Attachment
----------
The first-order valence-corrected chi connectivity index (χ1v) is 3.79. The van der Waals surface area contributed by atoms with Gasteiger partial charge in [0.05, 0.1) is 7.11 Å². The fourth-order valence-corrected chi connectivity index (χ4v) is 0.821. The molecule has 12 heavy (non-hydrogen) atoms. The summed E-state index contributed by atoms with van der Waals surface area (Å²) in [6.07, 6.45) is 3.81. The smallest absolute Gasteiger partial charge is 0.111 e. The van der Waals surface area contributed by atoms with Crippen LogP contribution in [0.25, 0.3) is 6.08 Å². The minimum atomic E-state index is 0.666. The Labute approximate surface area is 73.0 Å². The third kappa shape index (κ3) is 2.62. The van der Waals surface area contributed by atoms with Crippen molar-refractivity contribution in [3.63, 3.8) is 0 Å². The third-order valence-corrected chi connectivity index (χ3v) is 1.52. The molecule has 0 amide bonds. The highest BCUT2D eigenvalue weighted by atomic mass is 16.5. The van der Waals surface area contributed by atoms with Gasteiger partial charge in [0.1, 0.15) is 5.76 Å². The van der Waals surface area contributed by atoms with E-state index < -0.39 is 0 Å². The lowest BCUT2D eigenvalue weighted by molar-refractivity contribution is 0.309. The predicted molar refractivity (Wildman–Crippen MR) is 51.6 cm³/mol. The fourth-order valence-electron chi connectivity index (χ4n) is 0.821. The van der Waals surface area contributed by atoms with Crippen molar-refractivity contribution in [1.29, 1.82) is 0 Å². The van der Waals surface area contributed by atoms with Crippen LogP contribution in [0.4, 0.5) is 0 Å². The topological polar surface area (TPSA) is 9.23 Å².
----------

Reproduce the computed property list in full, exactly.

The first-order valence-corrected chi connectivity index (χ1v) is 3.79. The van der Waals surface area contributed by atoms with Gasteiger partial charge in [0.05, 0.1) is 7.11 Å². The fourth-order valence-corrected chi connectivity index (χ4v) is 0.821. The molecule has 12 heavy (non-hydrogen) atoms. The summed E-state index contributed by atoms with van der Waals surface area (Å²) in [6.07, 6.45) is 3.81. The smallest absolute Gasteiger partial charge is 0.111 e. The van der Waals surface area contributed by atoms with Crippen LogP contribution in [0.25, 0.3) is 6.08 Å². The minimum atomic E-state index is 0.666. The Labute approximate surface area is 73.0 Å². The third kappa shape index (κ3) is 2.62. The van der Waals surface area contributed by atoms with Crippen molar-refractivity contribution in [3.63, 3.8) is 0 Å². The third-order valence-corrected chi connectivity index (χ3v) is 1.52. The molecule has 0 amide bonds. The highest BCUT2D eigenvalue weighted by atomic mass is 16.5. The van der Waals surface area contributed by atoms with Gasteiger partial charge in [0.1, 0.15) is 5.76 Å². The van der Waals surface area contributed by atoms with E-state index < -0.39 is 0 Å². The lowest BCUT2D eigenvalue weighted by molar-refractivity contribution is 0.309. The predicted molar refractivity (Wildman–Crippen MR) is 51.6 cm³/mol. The fourth-order valence-electron chi connectivity index (χ4n) is 0.821. The van der Waals surface area contributed by atoms with Crippen molar-refractivity contribution in [1.29, 1.82) is 0 Å². The van der Waals surface area contributed by atoms with Crippen LogP contribution in [0.4, 0.5) is 0 Å². The topological polar surface area (TPSA) is 9.23 Å².